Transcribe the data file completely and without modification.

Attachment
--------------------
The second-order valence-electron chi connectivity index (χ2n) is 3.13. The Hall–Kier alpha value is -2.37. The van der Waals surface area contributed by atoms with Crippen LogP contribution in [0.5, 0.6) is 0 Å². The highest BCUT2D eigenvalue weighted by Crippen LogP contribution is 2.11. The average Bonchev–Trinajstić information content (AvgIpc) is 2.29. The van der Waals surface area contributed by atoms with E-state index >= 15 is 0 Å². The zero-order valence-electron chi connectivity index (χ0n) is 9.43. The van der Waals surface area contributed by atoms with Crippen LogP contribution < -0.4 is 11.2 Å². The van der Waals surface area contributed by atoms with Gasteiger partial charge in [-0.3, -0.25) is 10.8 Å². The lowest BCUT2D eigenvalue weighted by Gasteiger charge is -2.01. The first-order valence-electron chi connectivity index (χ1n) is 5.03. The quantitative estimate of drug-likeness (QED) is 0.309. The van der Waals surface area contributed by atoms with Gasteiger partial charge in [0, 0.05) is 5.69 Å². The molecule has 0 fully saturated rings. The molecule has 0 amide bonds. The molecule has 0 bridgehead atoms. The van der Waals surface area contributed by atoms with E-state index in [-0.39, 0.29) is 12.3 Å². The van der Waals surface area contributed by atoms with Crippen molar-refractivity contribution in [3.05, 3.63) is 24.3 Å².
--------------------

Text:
The second-order valence-electron chi connectivity index (χ2n) is 3.13. The Hall–Kier alpha value is -2.37. The van der Waals surface area contributed by atoms with Crippen LogP contribution in [0.5, 0.6) is 0 Å². The highest BCUT2D eigenvalue weighted by Crippen LogP contribution is 2.11. The average Bonchev–Trinajstić information content (AvgIpc) is 2.29. The van der Waals surface area contributed by atoms with E-state index >= 15 is 0 Å². The zero-order valence-electron chi connectivity index (χ0n) is 9.43. The van der Waals surface area contributed by atoms with Crippen LogP contribution < -0.4 is 11.2 Å². The van der Waals surface area contributed by atoms with Gasteiger partial charge in [-0.3, -0.25) is 10.8 Å². The lowest BCUT2D eigenvalue weighted by Gasteiger charge is -2.01. The first-order valence-electron chi connectivity index (χ1n) is 5.03. The quantitative estimate of drug-likeness (QED) is 0.309. The van der Waals surface area contributed by atoms with Gasteiger partial charge in [0, 0.05) is 5.69 Å². The molecule has 0 fully saturated rings. The molecule has 0 amide bonds. The molecule has 0 bridgehead atoms. The van der Waals surface area contributed by atoms with E-state index in [-0.39, 0.29) is 12.3 Å². The van der Waals surface area contributed by atoms with Crippen molar-refractivity contribution in [3.05, 3.63) is 24.3 Å².